Soybeans led the crop markets higher Wednesday

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Corn futures were rather mixed Wednesday morning, but turned moderately higher later in the day. Strength spilling over from the soybean pit apparently boosted the market despite a general lack of news pertinent to corn values. The winter storm working its way across the country at this point, as well as those expected next week would seem to be improving prospects for the 2013 U.S. corn crop, but that seemingly did little to deter bullish buying. March corn rose 4.25 cents to $6.995/bushel at the daily close, while December rose 2.5 cents to $5.6025.

Although they suffered a midsession setback, soybean futures finished their Wednesday session quite strongly. Trader disappointment with second-quarter Argentine production prospects in the wake of the late shift toward persistent dryness probably supported the CBOT market. Others are reportedly reacting to renewed buying from Chinese interests, and particularly to the fact that they have been purchasing old-crop U.S. beans. March soybeans settled 10.25 cents higher, at $14.805 late Wednesday morning, while March soyoil fell 0.43 cents to 52.10 cents/pound, whereas March meal surged $6.5 to $431.8/ton on the day.

After slumping early in the day, wheat futures rallied Wednesday afternoon. The weather-driven decline was rather obviously caused by the storms expected to blanket large portions of the U.S. Winter Wheat Belt over the next week or so. However, later headlines were dominated by talk of improved export buying, particularly from Egypt. Those considerations, as well as the bullish leadership provided by the soybean market apparently carried the market higher. March CBOT wheat futures climbed 6.25 cents to $7.385/bushel at their Wednesday close, while March KCBT wheat jumped 8.0 cent to $7.77, and March MGE futures climbed 5.25 cents to $8.21.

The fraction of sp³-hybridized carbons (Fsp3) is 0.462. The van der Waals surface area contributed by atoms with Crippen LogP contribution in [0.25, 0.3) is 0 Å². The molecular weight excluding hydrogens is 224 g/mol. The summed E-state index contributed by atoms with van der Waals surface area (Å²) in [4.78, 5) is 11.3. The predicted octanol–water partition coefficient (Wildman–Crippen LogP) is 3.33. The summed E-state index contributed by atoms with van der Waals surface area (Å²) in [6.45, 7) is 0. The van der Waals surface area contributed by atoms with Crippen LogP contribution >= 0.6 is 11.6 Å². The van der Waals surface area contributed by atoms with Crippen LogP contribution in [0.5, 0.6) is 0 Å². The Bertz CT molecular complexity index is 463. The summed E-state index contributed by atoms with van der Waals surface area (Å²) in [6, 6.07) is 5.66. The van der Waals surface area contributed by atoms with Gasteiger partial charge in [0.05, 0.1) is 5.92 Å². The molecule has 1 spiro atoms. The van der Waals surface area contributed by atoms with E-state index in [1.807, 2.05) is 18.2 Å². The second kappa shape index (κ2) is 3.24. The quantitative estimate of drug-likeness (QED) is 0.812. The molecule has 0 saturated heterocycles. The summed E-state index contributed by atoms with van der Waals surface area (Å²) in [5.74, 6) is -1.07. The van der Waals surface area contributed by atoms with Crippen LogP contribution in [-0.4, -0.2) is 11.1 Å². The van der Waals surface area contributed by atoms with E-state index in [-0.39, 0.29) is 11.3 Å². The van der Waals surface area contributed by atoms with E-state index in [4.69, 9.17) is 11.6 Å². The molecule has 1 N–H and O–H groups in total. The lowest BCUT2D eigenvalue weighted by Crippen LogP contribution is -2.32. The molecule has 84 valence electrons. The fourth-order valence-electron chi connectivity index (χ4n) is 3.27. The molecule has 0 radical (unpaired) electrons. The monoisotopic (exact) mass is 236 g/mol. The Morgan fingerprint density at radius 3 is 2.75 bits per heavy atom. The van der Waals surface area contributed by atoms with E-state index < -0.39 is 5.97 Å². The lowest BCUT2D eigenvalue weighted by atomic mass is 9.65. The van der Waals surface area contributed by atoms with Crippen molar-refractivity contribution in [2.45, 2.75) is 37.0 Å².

Cattle futures suffered a substantial decline Wednesday. Traders had apparently come to expect another decline in country cattle prices this week, which undercut Chicago prices trading at substantial premiums. However, country cattle reportedly began trading around unchanged levels (at 123.00 cents/pound) around midsession, which probably sparked the modest CME bounce later in the day. Bulls may also have been counting upon early-week wholesale gains to continue during the days ahead. The drop was not encouraging, but the late bounce may give bears pause. April cattle plunged 1.32 cents to 128.22 cents/pound at the Wednesday close, while August dropped 1.07 cents to 125.52. Meanwhile, March feeder cattle plummeted 2.45 cents to 140.72 cents/pound, and August fell 2.62 cents to 153.80.

Hog futures proved quite weak early Wednesday, but ended the day slightly higher. The concurrent breakdown in cattle and feeder futures almost surely weighed upon the hog/pork complex. However, the main driver of the drop probably stemmed from the threat to export demand represented by the Chinese demand for independent testing of U.S. pork. Conversely, signs of firming wholesale prices, particularly Tuesday afternoon pork loin gains, probably brought the market back later in the day. April hogs slipped 0.10 cents to 82.95 cents/pound as the CME pit session wound down, while June rose 0.37 cents to 92.5.



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